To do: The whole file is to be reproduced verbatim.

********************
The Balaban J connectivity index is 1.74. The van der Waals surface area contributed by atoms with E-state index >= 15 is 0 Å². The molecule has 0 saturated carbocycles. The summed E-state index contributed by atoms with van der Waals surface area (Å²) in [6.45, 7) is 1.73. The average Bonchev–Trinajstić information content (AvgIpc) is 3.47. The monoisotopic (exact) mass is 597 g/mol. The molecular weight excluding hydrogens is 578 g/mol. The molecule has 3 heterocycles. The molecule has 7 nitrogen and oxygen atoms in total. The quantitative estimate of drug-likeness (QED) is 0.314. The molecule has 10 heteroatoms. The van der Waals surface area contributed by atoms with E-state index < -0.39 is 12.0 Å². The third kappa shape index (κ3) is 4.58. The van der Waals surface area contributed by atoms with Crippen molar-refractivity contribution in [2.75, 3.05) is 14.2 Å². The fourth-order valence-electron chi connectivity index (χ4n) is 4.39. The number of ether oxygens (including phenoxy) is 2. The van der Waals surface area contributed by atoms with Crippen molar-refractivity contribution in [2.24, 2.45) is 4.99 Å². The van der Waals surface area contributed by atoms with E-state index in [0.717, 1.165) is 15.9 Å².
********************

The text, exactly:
The Balaban J connectivity index is 1.74. The van der Waals surface area contributed by atoms with E-state index >= 15 is 0 Å². The molecule has 0 saturated carbocycles. The summed E-state index contributed by atoms with van der Waals surface area (Å²) in [6.45, 7) is 1.73. The average Bonchev–Trinajstić information content (AvgIpc) is 3.47. The monoisotopic (exact) mass is 597 g/mol. The molecular weight excluding hydrogens is 578 g/mol. The molecule has 3 heterocycles. The molecule has 7 nitrogen and oxygen atoms in total. The quantitative estimate of drug-likeness (QED) is 0.314. The molecule has 10 heteroatoms. The van der Waals surface area contributed by atoms with E-state index < -0.39 is 12.0 Å². The third kappa shape index (κ3) is 4.58. The van der Waals surface area contributed by atoms with Crippen molar-refractivity contribution in [2.75, 3.05) is 14.2 Å². The fourth-order valence-electron chi connectivity index (χ4n) is 4.39. The number of ether oxygens (including phenoxy) is 2. The van der Waals surface area contributed by atoms with Crippen molar-refractivity contribution in [2.24, 2.45) is 4.99 Å². The van der Waals surface area contributed by atoms with E-state index in [0.717, 1.165) is 15.9 Å².